On Sunday we highlighted comments from Secretary of State John Kerry which seemed to indicate that Washington’s strategy is Syria may have officially unraveled. Speaking in London on Saturday, Kerry said the following:
"For the last year and a half we have said Assad has to go, but how long and what the modality is ...that's a decision that has to be made in the context of the Geneva process and negotiation. It doesn't have to be on day one or month one ... there is a process by which all the parties have to come together and reach an understanding of how this can best be achieved."
That, we said, “might fairly be described as the most conciliatory language yet,” as it relates to Washington’s vision for Syria’s political future.
We also noted that it now appears as though Russia and Iran will end up determining Assad’s fate which, if you know anything about Tehran’s relationship with Assad and about regional powerbrokers, should not come as a surprise. Indeed, the surprise is that the US, Saudi Arabia, and Qatar ever thought the effort to oust Assad had any chance of going smoothly in the first place.
On Monday, the Syria news flow continues unabated.
Israeli Prime Minister Benjamin Netanyahu made his planned trip to Moscow to discuss how Russian and Israeli forces can avoid an “accidental” confrontation in the skies above Syria. That’s the headline anyway. Of course Netanyahu’s primary concern here is that sophisticated Russian weaponry will find its way into the hands of Hezbollah. Here’s Reuters:
A rapid Russian build-up in Syria, which regional sources have said includes warplanes and anti-aircraft systems, worries Israel, whose jets have on occasion bombed the neighboring Arab country to foil suspected handovers of advanced arms to Assad's Lebanese guerrilla allies Hezbollah.
Israel is also concerned that top-of-the-line Russian military hardware now being deployed could benefit Hezbollah and one day be turned against the Jewish state.
"Our policy is to do everything to stop weapons from being sent to Hezbollah," Netanyahu said.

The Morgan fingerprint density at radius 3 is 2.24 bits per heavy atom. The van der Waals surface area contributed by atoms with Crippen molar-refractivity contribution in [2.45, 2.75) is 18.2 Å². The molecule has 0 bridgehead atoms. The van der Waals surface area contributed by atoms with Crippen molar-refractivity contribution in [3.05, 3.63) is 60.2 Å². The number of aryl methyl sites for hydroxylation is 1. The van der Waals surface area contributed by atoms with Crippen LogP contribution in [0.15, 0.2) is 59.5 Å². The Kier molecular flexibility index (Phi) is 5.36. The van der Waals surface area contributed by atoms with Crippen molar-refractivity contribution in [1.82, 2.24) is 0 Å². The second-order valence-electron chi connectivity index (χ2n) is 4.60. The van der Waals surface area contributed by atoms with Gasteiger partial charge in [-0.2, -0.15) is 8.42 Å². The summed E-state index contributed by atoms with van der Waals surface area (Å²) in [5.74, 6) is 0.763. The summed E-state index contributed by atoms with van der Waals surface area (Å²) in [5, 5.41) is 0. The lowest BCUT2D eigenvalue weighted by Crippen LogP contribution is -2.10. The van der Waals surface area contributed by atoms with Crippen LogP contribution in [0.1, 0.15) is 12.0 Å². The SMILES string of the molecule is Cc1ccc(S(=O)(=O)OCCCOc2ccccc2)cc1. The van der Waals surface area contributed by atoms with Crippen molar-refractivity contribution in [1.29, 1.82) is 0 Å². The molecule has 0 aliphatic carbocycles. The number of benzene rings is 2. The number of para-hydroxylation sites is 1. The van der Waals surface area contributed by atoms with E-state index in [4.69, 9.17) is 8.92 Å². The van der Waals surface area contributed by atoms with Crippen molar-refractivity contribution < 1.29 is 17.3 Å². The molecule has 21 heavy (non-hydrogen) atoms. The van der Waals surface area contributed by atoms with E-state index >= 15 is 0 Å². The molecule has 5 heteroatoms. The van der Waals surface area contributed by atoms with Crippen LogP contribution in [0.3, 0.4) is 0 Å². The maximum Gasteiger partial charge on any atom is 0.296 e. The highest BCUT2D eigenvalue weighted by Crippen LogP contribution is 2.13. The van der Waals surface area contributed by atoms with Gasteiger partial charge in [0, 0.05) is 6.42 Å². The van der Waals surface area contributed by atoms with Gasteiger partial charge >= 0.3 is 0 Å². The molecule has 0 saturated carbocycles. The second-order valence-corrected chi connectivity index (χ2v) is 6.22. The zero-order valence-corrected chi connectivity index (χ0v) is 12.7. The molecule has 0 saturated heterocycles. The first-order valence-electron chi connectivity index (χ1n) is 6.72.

Note that this is not some far-fetched scenario. In fact, it’s more likely than not that arms will ultimately be funneled to Hezbollah if not directly by the Russians or Assad, then almost certainly by the Quds Force whose presence in Syria is seen as a “rumor” in the mainstream media even as it's so well known in regional intelligence circles as to be considered par for the proverbial course. And make no mistake, Netanyahu is also well aware of the fact that Tehran is effectively angling to make Russia a de facto member of its existing axis of power that includes Syria and Lebanon and will ultimately include Iraq given Iran’s control of the Shiite militias and heavy influence in Baghdad political circles:
The Netanyahu ex-adviser said Israel worried that Russia's reinforcement of Assad in the conflict, now in its fifth year, could effectively create an axis between its long-standing enemies, Hezbollah and Iran, and Moscow.
And speaking of Russian arms, here's what US officials have confirmed is in Syria as of now: 28 combat aircraft including 12 Su-25s, 12 Su-24s & 4 Flankers (Su-27s or Su-30s), up to 20 helicopters split of Mi-24 Hind attack & Mi-15 Hip transport copters, and up to 9 tanks.
Meanwhile, the Pentagon also says Russia has begun drone flights (via Reuters):
Russia has started flying drone aircraft on surveillance missions in Syria, two U.S. officials said on Monday, in what appeared to be Moscow's first military air operations inside the country since staging a rapid buildup at a Syrian air base.
Finally, with all of the above in mind, we close with the following rather ominous bit from Tass and a tweet from AFP which seems to portend imminent escalation:
The Russian embassy in Damascus has come under mortar fire, the Russian Foreign Ministry said Monday.
The ministry said Moscow condemns the "criminal attack" on the Russian diplomatic mission.
"At 09:00 a.m. on September 20, a mortar shell hit the territory of the Russian embassy in Damascus. The shell was driven deep into the earth and made no damage," the ministry said. "We condemn the criminal attack on the Russian diplomatic representation in Damascus."
#BREAKING Russia calls for 'action' after shell hits Damascus embassy compound— Agence France-Presse (@AFP) September 21, 2015